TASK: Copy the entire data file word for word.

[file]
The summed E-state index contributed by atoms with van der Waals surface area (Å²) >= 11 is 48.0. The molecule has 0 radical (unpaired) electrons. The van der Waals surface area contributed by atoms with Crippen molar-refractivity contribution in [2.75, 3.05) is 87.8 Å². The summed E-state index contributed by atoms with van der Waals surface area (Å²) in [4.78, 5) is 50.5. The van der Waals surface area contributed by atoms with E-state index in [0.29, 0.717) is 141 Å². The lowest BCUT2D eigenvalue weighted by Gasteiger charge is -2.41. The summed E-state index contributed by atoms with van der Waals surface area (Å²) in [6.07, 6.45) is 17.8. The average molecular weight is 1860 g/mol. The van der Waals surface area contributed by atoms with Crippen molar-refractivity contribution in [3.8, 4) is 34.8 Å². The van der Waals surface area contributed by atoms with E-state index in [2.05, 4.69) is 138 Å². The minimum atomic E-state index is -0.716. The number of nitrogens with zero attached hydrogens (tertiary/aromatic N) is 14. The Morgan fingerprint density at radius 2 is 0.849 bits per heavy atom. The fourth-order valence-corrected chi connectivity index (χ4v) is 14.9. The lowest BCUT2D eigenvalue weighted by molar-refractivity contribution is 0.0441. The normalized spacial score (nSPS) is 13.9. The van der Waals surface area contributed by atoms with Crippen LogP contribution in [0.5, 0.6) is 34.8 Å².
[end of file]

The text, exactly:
The summed E-state index contributed by atoms with van der Waals surface area (Å²) >= 11 is 48.0. The molecule has 0 radical (unpaired) electrons. The van der Waals surface area contributed by atoms with Crippen molar-refractivity contribution in [2.75, 3.05) is 87.8 Å². The summed E-state index contributed by atoms with van der Waals surface area (Å²) in [4.78, 5) is 50.5. The van der Waals surface area contributed by atoms with E-state index in [0.29, 0.717) is 141 Å². The lowest BCUT2D eigenvalue weighted by Gasteiger charge is -2.41. The summed E-state index contributed by atoms with van der Waals surface area (Å²) in [6.07, 6.45) is 17.8. The average molecular weight is 1860 g/mol. The van der Waals surface area contributed by atoms with Crippen molar-refractivity contribution in [3.8, 4) is 34.8 Å². The van der Waals surface area contributed by atoms with E-state index in [2.05, 4.69) is 138 Å². The minimum atomic E-state index is -0.716. The number of nitrogens with zero attached hydrogens (tertiary/aromatic N) is 14. The Morgan fingerprint density at radius 2 is 0.849 bits per heavy atom. The fourth-order valence-corrected chi connectivity index (χ4v) is 14.9. The lowest BCUT2D eigenvalue weighted by molar-refractivity contribution is 0.0441. The normalized spacial score (nSPS) is 13.9. The van der Waals surface area contributed by atoms with Crippen LogP contribution in [0.5, 0.6) is 34.8 Å².